In these patients, there is a risk of re-bleeding which, in the UK, can be managed by selective embolisation. The lack of this option in Afghanistan as well as the rapid movement of local casualties to other medical facilities with variable expertise meant a lower threshold for nephrectomy in these patients. This was the case in an ANA soldier shot through the left axilla with splenic and significant grade 4 left renal injury. He had been haemodynamically unstable on admission but had stabilised and the retroperitoneal haematoma was nonexpansile. Because of the severity of the injury and difficulties with post operative care it was decided to remove the kidney.
We saw a small but significant number of patients with penile and testicular injuries secondary to IEDs. These patients often had bilateral lower limb amputations and were occasionally associated with devastating perineal injuries. Urethral injuries must be looked for and either urethral or suprapubic catheterization used as appropriate. The loss of testicular and penile tissue has implications on sexual function and fertility and obviously has major psychological implications.
A young British soldier was admitted following an IED explosion. He had bilateral traumatic lower limb amputations and had also lost an arm. Bleeding was controlled with tourniquets and he was haemodynamically stable after initial resuscitation. On further examination he had a minor penile injury but had lost all of his right testicular tissue and had a left testicular rupture. His perineum was intact. Having transferred him to theatre the surgical priority was to gain proximal control at external iliac level. This allowed debridement and completion amputation of his lower limbs. Debridement of the penis was performed but there was no cavernosal or urethral injury. As a urologist was available the left testis was explored and a repair performed.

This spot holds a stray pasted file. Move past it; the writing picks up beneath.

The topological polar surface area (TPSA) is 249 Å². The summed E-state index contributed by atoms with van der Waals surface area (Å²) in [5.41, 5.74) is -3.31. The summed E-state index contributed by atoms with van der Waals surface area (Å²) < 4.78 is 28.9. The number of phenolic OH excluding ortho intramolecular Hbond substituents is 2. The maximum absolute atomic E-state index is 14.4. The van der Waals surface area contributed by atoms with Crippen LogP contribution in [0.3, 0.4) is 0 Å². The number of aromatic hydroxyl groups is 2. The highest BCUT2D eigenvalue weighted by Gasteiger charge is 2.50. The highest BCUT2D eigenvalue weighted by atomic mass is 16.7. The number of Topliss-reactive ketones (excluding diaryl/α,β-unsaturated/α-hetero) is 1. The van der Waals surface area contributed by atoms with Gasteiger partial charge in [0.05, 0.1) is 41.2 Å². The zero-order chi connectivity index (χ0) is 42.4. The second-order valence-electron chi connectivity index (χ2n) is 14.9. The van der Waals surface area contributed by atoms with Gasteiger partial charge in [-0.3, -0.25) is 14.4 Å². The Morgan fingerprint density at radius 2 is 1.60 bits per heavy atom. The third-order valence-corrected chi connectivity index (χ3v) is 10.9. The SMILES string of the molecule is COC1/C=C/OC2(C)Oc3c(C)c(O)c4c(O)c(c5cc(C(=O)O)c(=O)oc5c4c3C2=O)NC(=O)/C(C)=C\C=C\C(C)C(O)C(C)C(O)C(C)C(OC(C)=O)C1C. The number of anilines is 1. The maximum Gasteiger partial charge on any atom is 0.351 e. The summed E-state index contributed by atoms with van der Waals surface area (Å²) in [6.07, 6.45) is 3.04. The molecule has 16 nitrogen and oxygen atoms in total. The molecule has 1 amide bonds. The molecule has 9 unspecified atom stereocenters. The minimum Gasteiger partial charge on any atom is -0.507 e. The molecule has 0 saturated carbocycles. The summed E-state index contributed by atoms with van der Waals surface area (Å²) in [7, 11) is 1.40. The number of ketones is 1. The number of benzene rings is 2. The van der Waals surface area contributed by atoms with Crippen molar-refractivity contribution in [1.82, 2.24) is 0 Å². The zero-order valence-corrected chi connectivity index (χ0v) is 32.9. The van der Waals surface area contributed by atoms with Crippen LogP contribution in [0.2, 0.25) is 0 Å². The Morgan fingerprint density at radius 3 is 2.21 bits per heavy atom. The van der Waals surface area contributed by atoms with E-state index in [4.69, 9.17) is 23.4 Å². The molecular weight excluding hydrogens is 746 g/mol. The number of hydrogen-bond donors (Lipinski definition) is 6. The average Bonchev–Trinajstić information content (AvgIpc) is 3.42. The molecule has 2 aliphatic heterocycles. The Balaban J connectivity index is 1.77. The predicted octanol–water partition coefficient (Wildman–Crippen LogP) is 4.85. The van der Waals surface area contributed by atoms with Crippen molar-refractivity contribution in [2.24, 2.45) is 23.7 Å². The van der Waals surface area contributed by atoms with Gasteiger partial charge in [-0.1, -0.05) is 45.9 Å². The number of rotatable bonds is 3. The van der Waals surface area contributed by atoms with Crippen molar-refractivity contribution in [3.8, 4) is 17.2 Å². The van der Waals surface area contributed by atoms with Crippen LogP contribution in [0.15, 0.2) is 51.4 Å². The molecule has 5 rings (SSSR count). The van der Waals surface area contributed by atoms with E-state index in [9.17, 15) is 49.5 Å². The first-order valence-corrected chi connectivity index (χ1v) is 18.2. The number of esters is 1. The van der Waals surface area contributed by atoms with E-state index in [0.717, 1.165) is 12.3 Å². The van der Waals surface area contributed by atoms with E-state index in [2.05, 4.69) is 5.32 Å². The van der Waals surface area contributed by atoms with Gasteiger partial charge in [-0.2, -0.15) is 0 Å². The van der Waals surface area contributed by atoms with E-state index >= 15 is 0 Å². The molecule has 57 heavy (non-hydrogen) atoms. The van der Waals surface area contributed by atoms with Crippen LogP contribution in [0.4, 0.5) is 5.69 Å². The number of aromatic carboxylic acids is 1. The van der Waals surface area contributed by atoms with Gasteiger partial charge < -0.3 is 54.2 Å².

In these patients, testicular debridement should be kept to a minimum and if only one damaged testis remains, then the guidance is to simply wash and dress in Vaseline gauze leaving further management to urological specialists at a Role 4 facility (following evacuation back to the UK). The emphasis is maintaining as much testicular tissue as possible which, even in severe injuries, can allow for sperm harvesting once back in the UK.
The management of trauma patients in this setting (Role 3) is aimed at resuscitation and stabilisation prior to evacuation to a Role 4 facility for definitive treatment. Controlling bleeding and contamination are the main priorities. This requires a teamwork approach with an emphasis on communication.
Mark Mantle and Graham Sunderland